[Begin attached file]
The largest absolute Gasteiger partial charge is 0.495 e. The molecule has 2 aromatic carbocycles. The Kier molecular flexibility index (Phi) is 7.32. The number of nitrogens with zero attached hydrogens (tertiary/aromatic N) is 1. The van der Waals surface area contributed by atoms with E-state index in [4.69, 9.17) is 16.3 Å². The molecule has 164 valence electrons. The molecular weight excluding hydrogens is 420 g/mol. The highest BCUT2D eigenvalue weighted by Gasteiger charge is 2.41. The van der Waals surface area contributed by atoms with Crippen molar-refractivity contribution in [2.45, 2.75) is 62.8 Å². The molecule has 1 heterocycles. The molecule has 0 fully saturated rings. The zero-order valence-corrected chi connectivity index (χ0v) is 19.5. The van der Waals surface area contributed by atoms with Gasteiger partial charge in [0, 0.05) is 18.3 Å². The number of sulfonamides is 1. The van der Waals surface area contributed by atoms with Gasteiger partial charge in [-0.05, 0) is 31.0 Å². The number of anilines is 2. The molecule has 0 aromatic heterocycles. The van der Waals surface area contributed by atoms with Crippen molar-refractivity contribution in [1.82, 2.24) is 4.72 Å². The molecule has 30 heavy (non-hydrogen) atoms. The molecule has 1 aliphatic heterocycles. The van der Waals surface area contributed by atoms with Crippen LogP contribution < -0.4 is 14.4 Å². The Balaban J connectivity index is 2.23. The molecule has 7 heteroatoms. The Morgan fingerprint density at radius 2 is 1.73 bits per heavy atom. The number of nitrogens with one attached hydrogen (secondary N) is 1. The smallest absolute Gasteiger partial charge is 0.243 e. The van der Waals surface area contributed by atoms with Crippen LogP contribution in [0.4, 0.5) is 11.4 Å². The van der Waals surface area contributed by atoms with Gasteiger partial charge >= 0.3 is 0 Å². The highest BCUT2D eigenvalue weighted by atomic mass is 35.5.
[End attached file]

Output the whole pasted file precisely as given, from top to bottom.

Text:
The largest absolute Gasteiger partial charge is 0.495 e. The molecule has 2 aromatic carbocycles. The Kier molecular flexibility index (Phi) is 7.32. The number of nitrogens with zero attached hydrogens (tertiary/aromatic N) is 1. The van der Waals surface area contributed by atoms with E-state index in [4.69, 9.17) is 16.3 Å². The molecule has 164 valence electrons. The molecular weight excluding hydrogens is 420 g/mol. The highest BCUT2D eigenvalue weighted by Gasteiger charge is 2.41. The van der Waals surface area contributed by atoms with Crippen molar-refractivity contribution in [2.45, 2.75) is 62.8 Å². The molecule has 1 heterocycles. The molecule has 0 fully saturated rings. The zero-order valence-corrected chi connectivity index (χ0v) is 19.5. The van der Waals surface area contributed by atoms with Gasteiger partial charge in [0, 0.05) is 18.3 Å². The number of sulfonamides is 1. The van der Waals surface area contributed by atoms with Gasteiger partial charge in [-0.05, 0) is 31.0 Å². The number of anilines is 2. The molecule has 0 aromatic heterocycles. The van der Waals surface area contributed by atoms with Crippen molar-refractivity contribution in [1.82, 2.24) is 4.72 Å². The molecule has 30 heavy (non-hydrogen) atoms. The molecule has 1 aliphatic heterocycles. The van der Waals surface area contributed by atoms with Crippen LogP contribution < -0.4 is 14.4 Å². The Balaban J connectivity index is 2.23. The molecule has 7 heteroatoms. The Morgan fingerprint density at radius 2 is 1.73 bits per heavy atom. The number of nitrogens with one attached hydrogen (secondary N) is 1. The smallest absolute Gasteiger partial charge is 0.243 e. The van der Waals surface area contributed by atoms with Crippen LogP contribution in [0.4, 0.5) is 11.4 Å². The van der Waals surface area contributed by atoms with Gasteiger partial charge >= 0.3 is 0 Å². The highest BCUT2D eigenvalue weighted by atomic mass is 35.5.